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Artist's Interview

How long have you been making art?
My first real attempt at drawing was right after Star Wars came out in 1977. I was riding in the back seat of my grandmother's Green Giant car with some cousins on a long road trip and had my brand spanking new Star Wars LP in my lap. For whatever reason some paper and a dull pencil was handy and I started trying to sketch some of the characters from the movie photos inside of the album cover to kill the boredom of the ride. The results were pretty good in the eyes of my 9-year-old self and I started drawing everything around me. 3 years later I was asked to do some local work and did a large commercial sign for a Health Food store, programs cover designs for the theater group and similar fun projects. When I was 15 I had a booth at a spring arts festival and showed my work. It was really exciting at the time and I even made one sale! $50 for pointillism ink drawing of branches and leaves on paper! I did a lot of work after that and throughout my senior year as a student in Graphic Design at a Mississippi university. Immediately after graduation I started working on my teaching degree and stopped doing any art at all for about 10 years. In 1999 I began doing a few portraits for people at work. In 2000 I stumbled on eBay and decided to try listing a few paintings. Joining EBSQ made a huge difference in my motivation to paint more. Having a network of like-minded people to share ideas and support has provided priceless encouragement.
What other artists and movements inform your work?
Toulouse Lautrec's poster art, Egon Schiele's erotic/expressionistic female nudes, Mark Rothko's color combinations and the art of children would begin some type of list of what has helped form some foundations of how I conceptualize before creating. Candy wrappers, shopping mall décor, vendor booths at trade shows, the colors in my next door neighbor's vegetable patch …just about anything is absorbed and banked for reference. I don't really think about any particular artist or style when I create, but it is all there in the background.
How would you describe your work?
Color and composition are always a focus in my paintings. I also always try to intentionally make at least one thing wrong in every painting that I do. It is usually a very minor thing but enough to pick out if you look. This may sound really strange but it is fun. Imperfection is actually pretty interesting to me.
What are your motivations for creating?
Looking at anything might cause a compulsion to paint. It is a necessary thing for me. Sometimes I write the ideas down like a grocery list to shop from when it's studio time!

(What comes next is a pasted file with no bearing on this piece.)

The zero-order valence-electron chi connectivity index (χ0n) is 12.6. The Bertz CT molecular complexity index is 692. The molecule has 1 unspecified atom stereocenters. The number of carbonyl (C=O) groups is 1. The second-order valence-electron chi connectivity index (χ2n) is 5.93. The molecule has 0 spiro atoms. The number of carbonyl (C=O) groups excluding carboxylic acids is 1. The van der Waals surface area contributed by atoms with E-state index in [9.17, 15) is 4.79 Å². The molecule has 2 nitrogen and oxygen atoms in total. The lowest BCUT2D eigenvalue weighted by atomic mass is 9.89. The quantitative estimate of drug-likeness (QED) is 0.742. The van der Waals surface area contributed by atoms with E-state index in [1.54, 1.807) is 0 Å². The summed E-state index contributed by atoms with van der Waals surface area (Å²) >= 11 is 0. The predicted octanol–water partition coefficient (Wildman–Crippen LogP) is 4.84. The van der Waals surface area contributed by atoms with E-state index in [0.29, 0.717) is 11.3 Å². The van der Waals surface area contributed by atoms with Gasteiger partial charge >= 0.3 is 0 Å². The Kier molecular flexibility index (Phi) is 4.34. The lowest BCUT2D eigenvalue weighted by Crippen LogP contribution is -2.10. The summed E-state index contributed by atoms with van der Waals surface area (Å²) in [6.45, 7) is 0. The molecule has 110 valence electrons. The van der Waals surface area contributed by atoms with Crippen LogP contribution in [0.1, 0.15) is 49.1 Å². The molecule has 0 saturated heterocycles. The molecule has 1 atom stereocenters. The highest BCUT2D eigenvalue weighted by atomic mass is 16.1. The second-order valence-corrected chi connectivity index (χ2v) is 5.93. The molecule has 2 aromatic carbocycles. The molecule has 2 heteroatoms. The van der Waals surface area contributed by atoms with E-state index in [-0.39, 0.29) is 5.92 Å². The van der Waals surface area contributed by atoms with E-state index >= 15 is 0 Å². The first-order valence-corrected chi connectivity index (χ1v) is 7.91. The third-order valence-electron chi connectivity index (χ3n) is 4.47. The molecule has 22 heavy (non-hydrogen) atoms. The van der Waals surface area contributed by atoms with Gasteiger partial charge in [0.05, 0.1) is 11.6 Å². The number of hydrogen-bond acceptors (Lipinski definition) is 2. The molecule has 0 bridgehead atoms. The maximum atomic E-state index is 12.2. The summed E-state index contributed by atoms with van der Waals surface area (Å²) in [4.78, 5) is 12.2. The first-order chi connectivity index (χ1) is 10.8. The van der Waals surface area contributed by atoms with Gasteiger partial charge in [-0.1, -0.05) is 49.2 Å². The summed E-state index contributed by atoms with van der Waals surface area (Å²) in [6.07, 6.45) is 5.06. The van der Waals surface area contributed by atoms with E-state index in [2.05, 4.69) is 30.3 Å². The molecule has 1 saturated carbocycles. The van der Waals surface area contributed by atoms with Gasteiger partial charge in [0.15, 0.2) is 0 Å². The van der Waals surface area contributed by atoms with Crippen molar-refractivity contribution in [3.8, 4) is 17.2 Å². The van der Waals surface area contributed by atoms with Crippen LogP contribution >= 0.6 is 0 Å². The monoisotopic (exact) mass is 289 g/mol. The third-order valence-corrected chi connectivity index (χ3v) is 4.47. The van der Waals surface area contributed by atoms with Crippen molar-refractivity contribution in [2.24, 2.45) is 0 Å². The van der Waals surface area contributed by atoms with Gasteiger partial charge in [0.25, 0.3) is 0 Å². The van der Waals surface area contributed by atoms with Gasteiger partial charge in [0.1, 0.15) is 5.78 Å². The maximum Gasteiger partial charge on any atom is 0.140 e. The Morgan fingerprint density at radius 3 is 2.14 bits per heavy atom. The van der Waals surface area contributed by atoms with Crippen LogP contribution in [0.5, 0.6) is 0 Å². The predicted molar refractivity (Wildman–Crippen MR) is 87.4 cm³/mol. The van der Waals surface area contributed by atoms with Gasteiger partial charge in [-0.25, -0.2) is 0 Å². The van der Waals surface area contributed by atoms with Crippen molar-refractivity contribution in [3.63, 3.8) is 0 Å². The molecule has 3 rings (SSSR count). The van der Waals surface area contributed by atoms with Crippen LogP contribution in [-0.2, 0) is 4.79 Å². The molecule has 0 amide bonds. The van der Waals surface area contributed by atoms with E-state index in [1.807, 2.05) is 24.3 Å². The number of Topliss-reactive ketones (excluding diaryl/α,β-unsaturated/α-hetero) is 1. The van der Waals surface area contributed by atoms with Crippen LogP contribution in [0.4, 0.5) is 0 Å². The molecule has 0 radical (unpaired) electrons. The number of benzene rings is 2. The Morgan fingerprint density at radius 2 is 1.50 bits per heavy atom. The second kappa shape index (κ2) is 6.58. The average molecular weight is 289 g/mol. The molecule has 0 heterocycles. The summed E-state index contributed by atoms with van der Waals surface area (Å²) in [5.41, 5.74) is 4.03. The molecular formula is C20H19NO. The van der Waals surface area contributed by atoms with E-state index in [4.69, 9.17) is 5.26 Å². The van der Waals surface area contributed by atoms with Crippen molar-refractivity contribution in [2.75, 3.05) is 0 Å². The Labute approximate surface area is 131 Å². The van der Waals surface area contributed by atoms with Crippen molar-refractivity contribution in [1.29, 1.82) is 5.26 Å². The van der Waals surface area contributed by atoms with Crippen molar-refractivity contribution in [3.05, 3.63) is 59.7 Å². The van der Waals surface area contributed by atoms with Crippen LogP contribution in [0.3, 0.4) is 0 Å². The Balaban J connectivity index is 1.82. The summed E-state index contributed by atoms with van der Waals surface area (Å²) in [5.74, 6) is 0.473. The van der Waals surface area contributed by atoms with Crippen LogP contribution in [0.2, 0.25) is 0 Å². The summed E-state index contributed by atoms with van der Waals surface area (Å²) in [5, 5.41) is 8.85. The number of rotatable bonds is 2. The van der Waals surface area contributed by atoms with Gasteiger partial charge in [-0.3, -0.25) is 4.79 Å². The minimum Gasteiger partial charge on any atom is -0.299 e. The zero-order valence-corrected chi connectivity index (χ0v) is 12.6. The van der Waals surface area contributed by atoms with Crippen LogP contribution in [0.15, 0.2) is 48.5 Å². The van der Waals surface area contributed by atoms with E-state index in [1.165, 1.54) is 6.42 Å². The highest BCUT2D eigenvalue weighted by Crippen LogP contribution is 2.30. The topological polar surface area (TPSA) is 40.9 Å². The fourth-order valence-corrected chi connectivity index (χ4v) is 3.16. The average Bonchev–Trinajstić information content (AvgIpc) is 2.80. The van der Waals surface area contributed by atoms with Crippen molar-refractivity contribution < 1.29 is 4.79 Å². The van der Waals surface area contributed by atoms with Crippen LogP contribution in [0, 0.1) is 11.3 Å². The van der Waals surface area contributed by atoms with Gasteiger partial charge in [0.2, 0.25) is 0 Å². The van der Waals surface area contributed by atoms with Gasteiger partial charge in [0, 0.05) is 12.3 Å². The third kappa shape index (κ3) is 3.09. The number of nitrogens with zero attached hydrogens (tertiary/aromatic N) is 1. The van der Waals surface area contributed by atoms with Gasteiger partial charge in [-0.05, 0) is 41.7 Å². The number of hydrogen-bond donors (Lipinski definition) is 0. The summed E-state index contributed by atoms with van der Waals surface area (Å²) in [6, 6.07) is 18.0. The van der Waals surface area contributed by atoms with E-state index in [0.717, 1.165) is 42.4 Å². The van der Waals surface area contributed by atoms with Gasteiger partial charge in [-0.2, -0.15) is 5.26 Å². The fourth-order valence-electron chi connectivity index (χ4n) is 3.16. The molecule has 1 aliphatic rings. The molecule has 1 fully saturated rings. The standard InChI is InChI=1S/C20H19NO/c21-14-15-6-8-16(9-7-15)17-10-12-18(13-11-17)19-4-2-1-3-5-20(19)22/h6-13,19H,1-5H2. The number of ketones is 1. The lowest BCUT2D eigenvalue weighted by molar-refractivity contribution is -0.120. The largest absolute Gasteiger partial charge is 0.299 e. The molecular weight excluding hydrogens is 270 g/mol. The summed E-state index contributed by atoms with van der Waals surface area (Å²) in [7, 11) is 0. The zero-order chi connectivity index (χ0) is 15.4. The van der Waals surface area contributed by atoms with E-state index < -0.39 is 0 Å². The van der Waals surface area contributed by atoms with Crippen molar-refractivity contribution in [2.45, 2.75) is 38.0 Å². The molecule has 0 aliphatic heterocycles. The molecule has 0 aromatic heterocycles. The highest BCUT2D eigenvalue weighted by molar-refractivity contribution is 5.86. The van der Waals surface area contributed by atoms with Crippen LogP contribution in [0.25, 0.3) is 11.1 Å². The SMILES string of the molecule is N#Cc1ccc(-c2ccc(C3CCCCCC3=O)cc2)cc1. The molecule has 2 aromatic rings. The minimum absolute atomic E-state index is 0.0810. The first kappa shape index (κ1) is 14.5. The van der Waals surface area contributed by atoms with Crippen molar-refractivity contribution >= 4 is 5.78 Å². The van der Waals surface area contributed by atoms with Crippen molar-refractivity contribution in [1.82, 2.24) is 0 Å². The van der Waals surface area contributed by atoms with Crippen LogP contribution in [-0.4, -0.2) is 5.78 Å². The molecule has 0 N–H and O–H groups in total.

What do you find stimulating right now? How does this influence your creative process?
I live in the rural south and ever since I can remember I have wanted to escape to some more glamorous place. After doing a bit of traveling, mostly to museums and large private art collections in many states, it became more and more apparent that anywhere is somewhere. Moving into a quiet older home in my small southern town has produced a lot of thinking about what fascinating micro-cultures can be found locally. Lately I have been driving through older business and residential areas looking for signs of rural decay. The colors in an old rusting metal sign or the shape of an abandoned heating unit really get me going with ideas.
You are a teacher. Do you find your students influence your work.
Kids are so eager and unfettered as they approach visual challenges. They always seem to have a very fresh outlook on what they see and how they interpret it. As many of us get older we tend to lose a lot of simple spontaneous freedom because we have learned certain rules about how some things are done. Children are the world's best scientists. They are constantly experimenting with everything and can be quite fearless as they explore. My art students constantly amaze me and often provide inspiration for trying out new things in my own artwork!
Tell us about some upcoming projects.
Rural south is a theme that I would like to work on over the next several months. I am also going to do more figures in bold colors similar to the series I did last summer. One challenge that is on the table is to try working with capturing natural light and visual forms in a study of Impressionism. Color play is a lot of fun but trying to take it to the next level will be an exciting endeavor!
What would you like your fellow EBSQ artists and collectors to know about you and or your work?
I will always experiment with subject matter, themes, colors, media and techniques. I don't think that I will ever be able to settle down and just paint landscapes or only nudes. You can expect a lot of variety!

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